Probability is an interesting topic. If you think about it, chance impacts an amazing number of material decisions you make in your personal life. Should I play the lottery? Do I need insurance for a catastrophic event? Should I invest in this stock? What brand of a product should I buy? It's important that you understand the chance of success from any decision that you make. If you understand quantitatively how the probability of an event is arrived at, you can make better decisions.

I have taken probability and statistics classes both in undergraduate and graduate school, and I've have helped quite a few students taking both online and on-campus probability and statistics courses because, from experience and continuing practice, I've learned to teach it by breaking down and explaining the main mathematical principles of chance and giving clear examples that students can relate to. These are classes with many concepts, and I unite all this information around these main principles. Most importantly, I stress with probability students which formulas to use, how and why, for any situation you may encounter in your homework or in the lab. If you can build self-confidence in yourself as you take the class, it actually can be a fun and rewarding experience.

Off and on throughout my extensive teaching career, I have helped more than a few students pass the PSAT and SAT. I assess initially questions missed on both the mathematics and verbal pretests, teach all skills the student needs to just review or to learn, give him or her test strategies to effectively apply this knowledge to solve problems and carefully coach them through as many practice tests as he/she needs to successfully put these skills into action, and, most importantly, to feel confident enough to be able to say "I've got this test!"

I have been very successful preparing many students for the SAT. The difficult sections for most applicants are the math and sentence completion sections. After giving a student a practice SAT to diagnose weak verbal and math skill areas, I focus on knowledge, test strategies to effectively problem-solve, speed, discipline and self-confidence.

SAT math problems are posed at five levels of difficulty 1-5 (you see these numbers next to the test answers in the blue Official SAT Study Guide by collegeboard). For a test taker to score in the 500s on the math portion, he or she must have mastered up to many of the Level 4 problems (through Level 5 to score in the 600s). I pay close attention to gradually increasing the difficulty of the problems as the student progresses to strengthen and keep the student confident.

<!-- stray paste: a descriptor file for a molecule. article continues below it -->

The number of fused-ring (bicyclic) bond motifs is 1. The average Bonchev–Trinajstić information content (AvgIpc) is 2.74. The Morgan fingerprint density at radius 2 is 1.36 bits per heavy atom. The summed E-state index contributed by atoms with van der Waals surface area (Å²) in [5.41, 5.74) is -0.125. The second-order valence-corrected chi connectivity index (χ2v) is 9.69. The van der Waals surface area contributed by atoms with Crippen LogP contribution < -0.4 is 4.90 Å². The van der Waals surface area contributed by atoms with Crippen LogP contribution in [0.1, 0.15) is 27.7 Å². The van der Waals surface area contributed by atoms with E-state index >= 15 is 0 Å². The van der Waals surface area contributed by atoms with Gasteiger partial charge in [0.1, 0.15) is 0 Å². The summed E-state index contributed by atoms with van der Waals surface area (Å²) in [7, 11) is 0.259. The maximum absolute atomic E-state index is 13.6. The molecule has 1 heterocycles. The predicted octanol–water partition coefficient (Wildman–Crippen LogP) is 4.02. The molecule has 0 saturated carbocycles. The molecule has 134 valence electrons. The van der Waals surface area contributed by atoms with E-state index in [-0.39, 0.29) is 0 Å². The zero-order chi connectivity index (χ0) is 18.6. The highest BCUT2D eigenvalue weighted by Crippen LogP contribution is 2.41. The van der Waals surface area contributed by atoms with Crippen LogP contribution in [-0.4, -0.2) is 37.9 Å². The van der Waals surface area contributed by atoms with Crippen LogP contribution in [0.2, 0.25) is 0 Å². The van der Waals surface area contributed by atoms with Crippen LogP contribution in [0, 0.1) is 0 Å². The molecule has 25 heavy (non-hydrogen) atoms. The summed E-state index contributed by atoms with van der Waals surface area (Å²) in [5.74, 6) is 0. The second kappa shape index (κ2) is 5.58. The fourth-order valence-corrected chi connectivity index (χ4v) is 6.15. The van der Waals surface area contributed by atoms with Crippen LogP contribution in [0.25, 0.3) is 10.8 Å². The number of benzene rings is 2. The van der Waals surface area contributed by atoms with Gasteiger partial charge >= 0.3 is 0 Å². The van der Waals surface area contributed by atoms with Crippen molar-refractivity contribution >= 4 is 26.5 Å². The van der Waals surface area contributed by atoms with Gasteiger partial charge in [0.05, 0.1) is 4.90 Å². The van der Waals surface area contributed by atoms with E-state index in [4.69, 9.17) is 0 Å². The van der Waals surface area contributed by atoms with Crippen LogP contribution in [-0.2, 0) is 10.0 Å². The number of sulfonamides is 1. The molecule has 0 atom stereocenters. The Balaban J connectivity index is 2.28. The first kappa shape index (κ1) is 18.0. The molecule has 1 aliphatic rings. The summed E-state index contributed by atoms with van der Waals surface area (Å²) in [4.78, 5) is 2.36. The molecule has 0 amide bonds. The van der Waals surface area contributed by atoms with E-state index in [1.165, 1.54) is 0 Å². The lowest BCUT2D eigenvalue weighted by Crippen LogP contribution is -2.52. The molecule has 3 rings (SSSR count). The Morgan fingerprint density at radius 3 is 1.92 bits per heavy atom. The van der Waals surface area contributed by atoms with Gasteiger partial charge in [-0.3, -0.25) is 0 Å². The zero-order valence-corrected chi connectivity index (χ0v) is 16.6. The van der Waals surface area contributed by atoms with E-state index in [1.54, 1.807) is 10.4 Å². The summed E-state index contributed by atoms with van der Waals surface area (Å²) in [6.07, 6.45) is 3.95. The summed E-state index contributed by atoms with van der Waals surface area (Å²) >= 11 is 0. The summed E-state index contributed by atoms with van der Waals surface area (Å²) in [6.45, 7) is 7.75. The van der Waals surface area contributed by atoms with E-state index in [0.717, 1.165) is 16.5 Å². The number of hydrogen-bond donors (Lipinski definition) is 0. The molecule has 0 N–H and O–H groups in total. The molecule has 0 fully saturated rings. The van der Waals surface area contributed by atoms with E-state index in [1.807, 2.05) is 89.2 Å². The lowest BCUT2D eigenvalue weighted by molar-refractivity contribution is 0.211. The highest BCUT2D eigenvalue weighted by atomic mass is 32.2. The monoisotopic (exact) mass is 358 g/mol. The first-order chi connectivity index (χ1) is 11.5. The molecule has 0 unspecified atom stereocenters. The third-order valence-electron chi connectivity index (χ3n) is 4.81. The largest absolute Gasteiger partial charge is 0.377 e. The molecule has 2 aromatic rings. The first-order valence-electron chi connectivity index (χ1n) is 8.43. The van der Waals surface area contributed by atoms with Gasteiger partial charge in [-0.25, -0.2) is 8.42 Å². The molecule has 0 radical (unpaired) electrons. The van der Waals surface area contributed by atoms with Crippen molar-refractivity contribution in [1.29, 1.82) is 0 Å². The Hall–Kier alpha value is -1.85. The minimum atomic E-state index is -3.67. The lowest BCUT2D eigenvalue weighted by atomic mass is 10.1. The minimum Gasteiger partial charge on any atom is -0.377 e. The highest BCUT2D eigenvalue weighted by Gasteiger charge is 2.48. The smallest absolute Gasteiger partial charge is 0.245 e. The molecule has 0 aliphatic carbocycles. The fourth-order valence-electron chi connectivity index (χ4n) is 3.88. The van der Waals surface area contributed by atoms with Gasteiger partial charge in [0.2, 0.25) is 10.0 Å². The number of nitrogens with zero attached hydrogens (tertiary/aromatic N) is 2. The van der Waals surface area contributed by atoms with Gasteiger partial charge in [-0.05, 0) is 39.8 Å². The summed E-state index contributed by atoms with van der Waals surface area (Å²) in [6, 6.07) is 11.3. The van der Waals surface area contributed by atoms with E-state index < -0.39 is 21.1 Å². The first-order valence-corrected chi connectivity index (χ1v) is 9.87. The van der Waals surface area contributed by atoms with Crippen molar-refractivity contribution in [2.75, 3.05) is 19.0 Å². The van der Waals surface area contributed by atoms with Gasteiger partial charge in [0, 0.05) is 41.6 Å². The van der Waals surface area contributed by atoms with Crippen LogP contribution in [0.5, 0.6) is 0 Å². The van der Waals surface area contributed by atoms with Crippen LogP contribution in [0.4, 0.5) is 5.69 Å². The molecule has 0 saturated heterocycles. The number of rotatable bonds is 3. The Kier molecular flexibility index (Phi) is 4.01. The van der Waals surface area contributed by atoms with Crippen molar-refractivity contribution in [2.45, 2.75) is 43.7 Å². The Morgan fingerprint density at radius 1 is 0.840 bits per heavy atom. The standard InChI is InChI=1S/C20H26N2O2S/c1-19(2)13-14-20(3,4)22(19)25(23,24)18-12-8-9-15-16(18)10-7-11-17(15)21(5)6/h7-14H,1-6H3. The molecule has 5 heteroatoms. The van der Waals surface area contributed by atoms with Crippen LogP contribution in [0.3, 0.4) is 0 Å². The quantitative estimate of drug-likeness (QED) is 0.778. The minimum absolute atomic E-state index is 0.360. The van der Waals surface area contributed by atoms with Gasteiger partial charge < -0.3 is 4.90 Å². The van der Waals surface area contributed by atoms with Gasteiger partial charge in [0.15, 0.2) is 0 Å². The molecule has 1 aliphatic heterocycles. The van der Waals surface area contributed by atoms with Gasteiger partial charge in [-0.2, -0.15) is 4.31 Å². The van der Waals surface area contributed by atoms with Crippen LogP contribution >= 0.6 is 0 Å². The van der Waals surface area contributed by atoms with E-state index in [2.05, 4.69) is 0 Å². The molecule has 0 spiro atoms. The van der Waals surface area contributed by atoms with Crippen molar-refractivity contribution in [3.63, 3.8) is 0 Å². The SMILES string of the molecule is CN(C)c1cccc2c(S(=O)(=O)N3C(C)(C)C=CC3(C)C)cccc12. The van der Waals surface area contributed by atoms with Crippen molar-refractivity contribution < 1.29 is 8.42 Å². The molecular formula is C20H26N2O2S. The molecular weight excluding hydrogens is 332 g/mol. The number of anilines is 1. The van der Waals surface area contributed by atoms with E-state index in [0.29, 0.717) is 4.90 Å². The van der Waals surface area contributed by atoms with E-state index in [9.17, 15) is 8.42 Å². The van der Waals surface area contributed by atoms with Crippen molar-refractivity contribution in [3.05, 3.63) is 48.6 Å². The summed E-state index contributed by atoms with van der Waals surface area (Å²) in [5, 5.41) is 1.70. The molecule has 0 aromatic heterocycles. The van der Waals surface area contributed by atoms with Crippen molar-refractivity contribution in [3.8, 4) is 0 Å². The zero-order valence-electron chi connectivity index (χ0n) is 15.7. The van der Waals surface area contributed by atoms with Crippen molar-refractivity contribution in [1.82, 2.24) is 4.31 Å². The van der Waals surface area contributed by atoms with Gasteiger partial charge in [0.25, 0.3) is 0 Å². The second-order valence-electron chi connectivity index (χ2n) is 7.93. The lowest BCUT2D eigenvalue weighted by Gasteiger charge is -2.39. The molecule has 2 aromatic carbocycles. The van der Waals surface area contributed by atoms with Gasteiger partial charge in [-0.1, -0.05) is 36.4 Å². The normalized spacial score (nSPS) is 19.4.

An SOL test measures the minimum a child knows about a subject based on a meticulous SOL-driven curriculum. For the past two years I have prepared students in all grade levels for the SOLs in addition to the remedial services they need in their current schoolwork. In many cases, the child must pass the SOL to pass the class and/or be promoted to their next grade. This can be very threatening to students. Whenever I tutor a student underachieving in math, English, and/or writing, at least several months before an SOL test is given I start each teaching session with several SOL sample questions from previous tests given. This allows me to assess where a student's learning problems may still be. I increase the number of SOL questions we work on as the test administering date nears; this both increases the child's experience with the SOL test and builds his/her self-confidence, the key ingredient to her/his continuing motivation to prepare and the ultimate good score on the actual SOL tests.

In my over thirty years of teaching experience, I have taught, both in classroom and one-on-one situations, many students with IEPs, including those with emotional, cognitive processing, and ADHD disabilities. A teacher or tutor can help any student see success by observing his or her preferred learning modality and style, and by carefully and clearly instructing in that style. The student is motivated by confidence he or she feels with each small accomplishment. Ever-present positive rapport with the student is very important. And I am particularly inspired with the new success this student is achieving.